I am currently a C# developer with about a year of experience. I am currently working on finishing my computer science degree with a minor in mathematics.

I love the job that I am in, but I the things I really want to do are in C++ (i.e. game development, firmware, scientific development, working for a software company).

How hard is it for a C# or Java programmer to transition to C++ development? Also, I was wondering what would make me a good candidate for a game development or a job in embedded firmware development?

BTW, I have taken a few classes in C++, so I do have a pretty good grasp of the C++ syntax.

Thanks in Advance,
Brian Wimpsett

I believe that to know how to program in any language you just need a few days but to get a hold on it it takes a life time. The only difference in Java/C# and C++ that I find is in C++ you got to do many things on your own which Java and C# have inbuilt functions for,but in C++ you can play around with pointers and also screw up the entire project due to their misuse both of which are fun :) Don't think much just go for it and enjoy the essence of programming. :)

Your question is impossible to answer. How am I suppose to give a value to how difficult it will be for you?
All I know, from my own experience, is that for me it is easiest to learn a language by just starting to write a project in it. This doesn't need to be a useful program, the important thing is to start writing code, and to start shooting yourself in the foot so that you learn what not to do.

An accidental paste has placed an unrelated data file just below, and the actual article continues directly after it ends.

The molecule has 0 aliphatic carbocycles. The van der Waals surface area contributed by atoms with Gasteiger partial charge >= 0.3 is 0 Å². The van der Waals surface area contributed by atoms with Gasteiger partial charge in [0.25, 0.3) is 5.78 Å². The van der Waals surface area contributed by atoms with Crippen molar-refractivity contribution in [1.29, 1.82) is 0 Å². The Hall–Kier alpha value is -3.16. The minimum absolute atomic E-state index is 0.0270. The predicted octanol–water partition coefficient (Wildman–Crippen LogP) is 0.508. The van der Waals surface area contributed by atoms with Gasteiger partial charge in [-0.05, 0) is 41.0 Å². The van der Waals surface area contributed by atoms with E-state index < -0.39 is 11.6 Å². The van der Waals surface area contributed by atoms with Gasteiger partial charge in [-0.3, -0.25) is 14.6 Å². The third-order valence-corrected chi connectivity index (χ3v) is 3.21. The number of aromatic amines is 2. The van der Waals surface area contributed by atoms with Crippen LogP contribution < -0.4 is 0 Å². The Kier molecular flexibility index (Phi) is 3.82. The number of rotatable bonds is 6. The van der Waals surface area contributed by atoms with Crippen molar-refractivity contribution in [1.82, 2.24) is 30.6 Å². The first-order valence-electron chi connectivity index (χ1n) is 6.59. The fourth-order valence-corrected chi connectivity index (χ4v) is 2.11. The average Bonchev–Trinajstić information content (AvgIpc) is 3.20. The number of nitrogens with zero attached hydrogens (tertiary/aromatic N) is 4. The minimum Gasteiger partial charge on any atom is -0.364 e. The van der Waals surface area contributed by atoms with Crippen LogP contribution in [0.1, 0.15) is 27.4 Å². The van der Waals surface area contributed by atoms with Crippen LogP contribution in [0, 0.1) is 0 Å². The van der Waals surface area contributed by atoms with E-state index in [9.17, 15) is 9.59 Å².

Also, print out a copy of the standard (or keep a PDF if you don't want to print ~700 pages double sided) and try to look for things in there when you're stuck, it will teach you 'how' to read the standard, and give valuable insight.

Also the game development question is difficult to answer. I imagine being _very_ comfortable with C++ is a prerequisite, it will probably also help if you've made a game yourself, or helped in developing an open source game (and you can prove that you did).
But this is all just guessing, don't expect to become good enough in C++ within a year though.

This article has been dead for over six months. Start a new discussion instead.